Since 2010, when Siri launched, we’ve seen increasingly pervasive AI technology in everyday life. AI became mainstream again, and huge promises were made. Siri, Watson, and other assistants made us think it wouldn’t be long before we had a human-like AI to interact with.
This lead to warnings from thought leaders like Elon Musk and Stephen Hawking that the AI research trajectory might lead to human extinction (as if unemployment isn’t bad enough). That being said, we shouldn’t let these fears hamper our ideas about how best to use great technology. Building momentum on how to use AI to save time will allow us to do what insights managers do best: think creatively.
Let’s look at a few key ways that AI can help insights teams to achieve that.
A typical insight task is to dig through documents, reports, projects, etc. to find answers to business questions. If you’re looking through a folder or drive, hunting for results takes ages. You have to open each file, search until you’ve found the page you need, and extract your content. If you’re not already familiar with the file, it takes even longer.
Models now exist that extract answers from text in seconds. Just type or ask the question, hit the search button, and the AI-powered search instantly finds the exact answer in the most relevant report. While many reports could contain a possible answer, the search engine sorts your results so the report with the highest topic overlap shows up first. The end result: valuable time and energy are saved, to be put into more fulfilling activities.
Sometimes, you don’t have an exact question. To get information and findings from a report, you have to read it.
While reading, your brain automatically associates what you already know with what you’re learning. AI can do this for you as well. The best AI systems build knowledge graphs that reflect the topic of interest to imitate your thought process: by learning new concepts as they “read,” and associating these with previously learned concepts.
At Market Logic, our knowledge graph understands the domain of marketing to support you in two ways: by telling you the key concepts in the report (brands, drivers, barriers, benefits), even if you don’t have the time to read the whole thing, these findings will cover the most salient topics; and it can tell you, on a timeline, what new contributions this report adds to the overall Knowledge Graph, so you can detect unexpected relationships and trends.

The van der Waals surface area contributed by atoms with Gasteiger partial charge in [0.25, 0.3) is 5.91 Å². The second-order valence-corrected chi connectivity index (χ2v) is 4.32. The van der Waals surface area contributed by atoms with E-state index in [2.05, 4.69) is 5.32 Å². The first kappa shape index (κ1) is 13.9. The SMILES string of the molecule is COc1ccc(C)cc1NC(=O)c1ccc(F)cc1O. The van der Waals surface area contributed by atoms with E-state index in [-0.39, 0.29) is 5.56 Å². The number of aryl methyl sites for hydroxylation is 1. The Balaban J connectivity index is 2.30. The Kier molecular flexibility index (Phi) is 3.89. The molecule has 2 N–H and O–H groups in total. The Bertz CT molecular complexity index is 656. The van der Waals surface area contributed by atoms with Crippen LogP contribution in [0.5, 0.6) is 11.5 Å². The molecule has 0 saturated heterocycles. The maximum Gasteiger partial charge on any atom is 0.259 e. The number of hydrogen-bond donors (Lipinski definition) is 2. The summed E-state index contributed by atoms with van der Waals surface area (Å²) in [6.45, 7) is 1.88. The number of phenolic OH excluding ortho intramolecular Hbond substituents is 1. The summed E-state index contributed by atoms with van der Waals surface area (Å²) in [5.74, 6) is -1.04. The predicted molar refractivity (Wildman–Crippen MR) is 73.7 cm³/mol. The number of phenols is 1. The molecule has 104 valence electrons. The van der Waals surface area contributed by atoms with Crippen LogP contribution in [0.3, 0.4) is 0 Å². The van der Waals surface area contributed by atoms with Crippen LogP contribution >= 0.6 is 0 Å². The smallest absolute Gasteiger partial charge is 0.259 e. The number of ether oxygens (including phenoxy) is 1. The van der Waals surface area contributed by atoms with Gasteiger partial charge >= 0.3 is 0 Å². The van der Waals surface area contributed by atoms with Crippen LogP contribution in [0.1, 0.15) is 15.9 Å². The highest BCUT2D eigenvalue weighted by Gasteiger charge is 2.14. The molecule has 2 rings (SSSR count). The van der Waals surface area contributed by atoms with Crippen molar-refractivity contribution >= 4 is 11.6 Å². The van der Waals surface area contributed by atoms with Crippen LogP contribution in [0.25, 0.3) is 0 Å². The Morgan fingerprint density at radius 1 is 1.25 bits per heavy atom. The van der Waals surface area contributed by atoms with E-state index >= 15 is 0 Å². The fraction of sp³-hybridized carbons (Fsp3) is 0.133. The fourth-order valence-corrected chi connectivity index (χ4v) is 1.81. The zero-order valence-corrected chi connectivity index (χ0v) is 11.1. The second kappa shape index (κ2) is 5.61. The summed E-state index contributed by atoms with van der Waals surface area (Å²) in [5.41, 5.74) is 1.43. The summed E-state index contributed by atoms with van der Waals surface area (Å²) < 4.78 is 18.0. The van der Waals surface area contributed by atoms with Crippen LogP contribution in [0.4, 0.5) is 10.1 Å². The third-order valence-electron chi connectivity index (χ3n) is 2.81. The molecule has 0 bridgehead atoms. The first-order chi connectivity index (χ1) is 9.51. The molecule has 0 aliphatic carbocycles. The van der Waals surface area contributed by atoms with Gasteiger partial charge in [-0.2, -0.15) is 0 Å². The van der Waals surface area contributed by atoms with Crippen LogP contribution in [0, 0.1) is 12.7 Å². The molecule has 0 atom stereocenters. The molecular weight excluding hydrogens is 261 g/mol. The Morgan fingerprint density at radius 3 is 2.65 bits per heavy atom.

Google is great for finding videos and images, whether it’s photos of your dream vacation spot, a kitten video, or an image of a product you want to buy. In market research, the task is a little more sophisticated, as most images and videos are associated with complex semantics. The question isn’t “What does the product look like?” but “Can you find the image in the context of an abstract semantic context?”
For example, real-world market research questions are things like “Can you show me bottles that look environmental-friendly”, or “Find product labels that communicate simplicity as a benefit” and even “Find people who influence a certain segment based on their look”.
That’s not what you expect to get when you ask a generic, corporate insight platform a question. But because Market Logic’s knowledge graph is focused on the marketing domain, images and videos are semantically represented in the same way as your auto-tagged research reports. Their meaning is associated with the report, and the report’s meaning is associated with its pictures, so you get much more than just an image.
When you ask about key product drivers, you don’t want to drown in insights that mention “drivers.” What you really want is a way to analyze the most important drivers based on their salience to your product and see them listed accordingly.
This allows you to browse through them in a structured way and get a consistent picture in minutes. That’s exactly what the Market Logic Knowledge Graph allows: not only is all knowledge stored, it’s also structured in key marketing dimensions familiar with your business world and language.
That structure lets the machine analyze and report back to you, quickly summarizing what you need to know. Less time searching, more time for creativity.
There are many more ways AI is improving everyday insights tasks, so stay tuned for more. For now, let’s conclude with the agreement that this is how insights tasks were always meant to be. Boring, repetitive tasks are creativity-killers.
Instead of spending time on those, AI is freeing up time for us to creatively solve problems. AI isn’t a threat to any of us. It does what technology was always meant to do: make our lives easier so we can spend time on new and better things.